Although our ideal customers are people who are making digital products. Don’t take me wrong. Like SaaS products or e-commerce platforms or apps.

El hecho de que el software se esté comiendo el mundo y que todo se esté digitalizando nos ayuda.

There’s what I call digital product managers. But we even have customers like an RV manufacturer up in Canada or an exoskeletal device company. Because with physical products, you collect feedback and you improve that as well. You have more constraints.

The market in a sense is big. Product management is one of the last functions in any company that hasn’t had a very good toolset.

Tiene CRM y herramientas de gestión de tareas de ingeniería. Tenemos Workday en el ámbito de los recursos humanos. Tenemos herramientas de análisis e inteligencia empresarial. Luego tenemos la automatización del marketing. Tenemos el éxito del cliente.

Todos estos campos cuentan con software específico para ayudarles a hacer mejor su trabajo. Pero la gestión de productos se ha quedado estancada. Así que creo que tenemos potencial para hacernos con esta categoría.

Excelencia del producto. Quiero que las empresas conciban la gestión de productos como excelencia de productos.

Jeroen: Su ambición es básicamente profesionalizar la gestión de productos y tener el mundo lleno de grandes productos.

Hubert: You’re an expert in sales, right? Think before CRM how sales were done. You would have a spreadsheet and you would have a Rolodex. You had business cards and you would try not to forget things.

And then CRMs, customer relationship management systems, standardized the process, created transparency, increase the predictability, lowered the risk that you’re not going to hit your number. Because you have the system in place.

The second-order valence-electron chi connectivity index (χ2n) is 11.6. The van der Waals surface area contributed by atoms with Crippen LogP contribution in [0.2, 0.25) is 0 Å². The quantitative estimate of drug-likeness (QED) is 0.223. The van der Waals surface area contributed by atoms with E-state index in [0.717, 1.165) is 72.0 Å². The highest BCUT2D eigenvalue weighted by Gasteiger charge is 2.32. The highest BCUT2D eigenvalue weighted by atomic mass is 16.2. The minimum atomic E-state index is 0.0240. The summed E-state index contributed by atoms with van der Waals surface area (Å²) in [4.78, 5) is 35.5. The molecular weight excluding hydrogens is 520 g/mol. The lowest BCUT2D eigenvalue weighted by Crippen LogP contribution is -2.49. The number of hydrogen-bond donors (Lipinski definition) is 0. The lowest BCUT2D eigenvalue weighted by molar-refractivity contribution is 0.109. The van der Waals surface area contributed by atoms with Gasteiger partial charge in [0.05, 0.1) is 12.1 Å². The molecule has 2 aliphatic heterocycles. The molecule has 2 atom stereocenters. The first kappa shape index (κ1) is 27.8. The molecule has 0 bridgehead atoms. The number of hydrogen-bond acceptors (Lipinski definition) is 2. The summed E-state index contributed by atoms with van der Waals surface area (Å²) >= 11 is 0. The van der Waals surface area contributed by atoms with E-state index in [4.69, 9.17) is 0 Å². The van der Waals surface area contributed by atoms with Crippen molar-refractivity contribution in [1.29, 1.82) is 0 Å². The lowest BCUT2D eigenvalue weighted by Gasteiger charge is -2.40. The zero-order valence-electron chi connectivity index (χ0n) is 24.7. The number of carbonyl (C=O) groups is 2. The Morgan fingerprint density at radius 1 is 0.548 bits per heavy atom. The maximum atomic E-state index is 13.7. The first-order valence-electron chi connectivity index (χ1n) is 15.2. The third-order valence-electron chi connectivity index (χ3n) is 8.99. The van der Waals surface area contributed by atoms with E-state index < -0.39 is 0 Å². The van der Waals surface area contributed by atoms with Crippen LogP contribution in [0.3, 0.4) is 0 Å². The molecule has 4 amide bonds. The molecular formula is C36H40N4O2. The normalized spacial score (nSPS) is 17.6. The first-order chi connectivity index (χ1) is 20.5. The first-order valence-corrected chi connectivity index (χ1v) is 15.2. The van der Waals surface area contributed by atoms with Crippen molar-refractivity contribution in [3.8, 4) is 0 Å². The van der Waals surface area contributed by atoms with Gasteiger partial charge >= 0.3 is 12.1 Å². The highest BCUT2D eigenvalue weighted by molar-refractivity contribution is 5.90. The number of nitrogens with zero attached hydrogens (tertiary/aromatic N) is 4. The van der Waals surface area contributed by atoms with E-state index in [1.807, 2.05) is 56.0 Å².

Of course, you always have genius outliers, who will sell because they’re charming. They are the outliers. But most of your sales team is going to sell well if they have a good process, if they’re consistent, and if they do the hard work. If they follow up and do the day to day.

Product management is the same thing. I’m not saying that because of a system, you will suddenly turn into Apple, and you will be turning out the best of the best products. But I’m saying that thanks to a solution like Productboard, for product excellence, the chances of launching better products in the market and the chances of eliminating the risk and increasing the predictability of success are going to go up.

Like in sales, like in customer support… If you suddenly have a system, it’s organized, there’s transparency. If a product manager leads your team, the knowledge stays in the company. It doesn’t walk out of the door. All that is contributing.

That’s a big opportunity for us.

Jeroen: Sí, totalmente. Muy bueno. Sería estupendo que más productos de software fueran realmente mejores productos.

Hubert: Sí, el software es difícil en el sentido de que tiene muchas más limitaciones que los productos de hardware.

There’s this joke in the design world. There’s this picture floating around of a remote control that has hundred buttons or so. You need just two to change the channels and change the volume. You can screw up and you can create an over complicated product even in the physical world.

But in the software world, you don’t have the physical boundaries and it feels easy and cheap to just shove another feature into the product. And think “That’s okay, not everyone will use it.” That’s a danger and that’s why it’s harder. The constraints are much more relaxed.

If you do it right, you can actually create infinite variations of your product and the user experience wouldn’t be impacted for any of the customer segments that you’re serving, as long as they would be exposed to the complexity of all the different variations.

The only problem is that it’s very difficult to create a product like that and make sure that the features are really hidden completely, so that you don’t end up with the ribbon in Microsoft Office, where you have so much stuff and you don’t need most of it.